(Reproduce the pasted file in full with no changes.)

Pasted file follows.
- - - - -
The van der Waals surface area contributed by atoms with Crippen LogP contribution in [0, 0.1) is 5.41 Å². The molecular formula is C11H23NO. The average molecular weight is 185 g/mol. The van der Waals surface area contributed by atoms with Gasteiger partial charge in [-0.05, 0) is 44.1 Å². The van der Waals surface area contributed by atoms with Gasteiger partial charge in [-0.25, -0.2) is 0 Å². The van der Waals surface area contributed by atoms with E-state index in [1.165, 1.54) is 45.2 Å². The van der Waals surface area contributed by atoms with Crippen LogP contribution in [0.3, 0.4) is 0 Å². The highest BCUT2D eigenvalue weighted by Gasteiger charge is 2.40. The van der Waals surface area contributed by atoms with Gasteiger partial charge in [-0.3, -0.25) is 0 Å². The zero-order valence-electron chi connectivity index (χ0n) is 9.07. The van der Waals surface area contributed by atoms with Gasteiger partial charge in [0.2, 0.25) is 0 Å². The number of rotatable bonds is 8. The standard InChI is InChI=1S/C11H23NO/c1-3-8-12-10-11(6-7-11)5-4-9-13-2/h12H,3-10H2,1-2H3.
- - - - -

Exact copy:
The van der Waals surface area contributed by atoms with Crippen LogP contribution in [0, 0.1) is 5.41 Å². The molecular formula is C11H23NO. The average molecular weight is 185 g/mol. The van der Waals surface area contributed by atoms with Gasteiger partial charge in [-0.05, 0) is 44.1 Å². The van der Waals surface area contributed by atoms with Gasteiger partial charge in [-0.25, -0.2) is 0 Å². The van der Waals surface area contributed by atoms with E-state index in [1.165, 1.54) is 45.2 Å². The van der Waals surface area contributed by atoms with Crippen LogP contribution in [0.3, 0.4) is 0 Å². The highest BCUT2D eigenvalue weighted by Gasteiger charge is 2.40. The van der Waals surface area contributed by atoms with Gasteiger partial charge in [-0.3, -0.25) is 0 Å². The zero-order valence-electron chi connectivity index (χ0n) is 9.07. The van der Waals surface area contributed by atoms with Gasteiger partial charge in [0.2, 0.25) is 0 Å². The number of rotatable bonds is 8. The standard InChI is InChI=1S/C11H23NO/c1-3-8-12-10-11(6-7-11)5-4-9-13-2/h12H,3-10H2,1-2H3.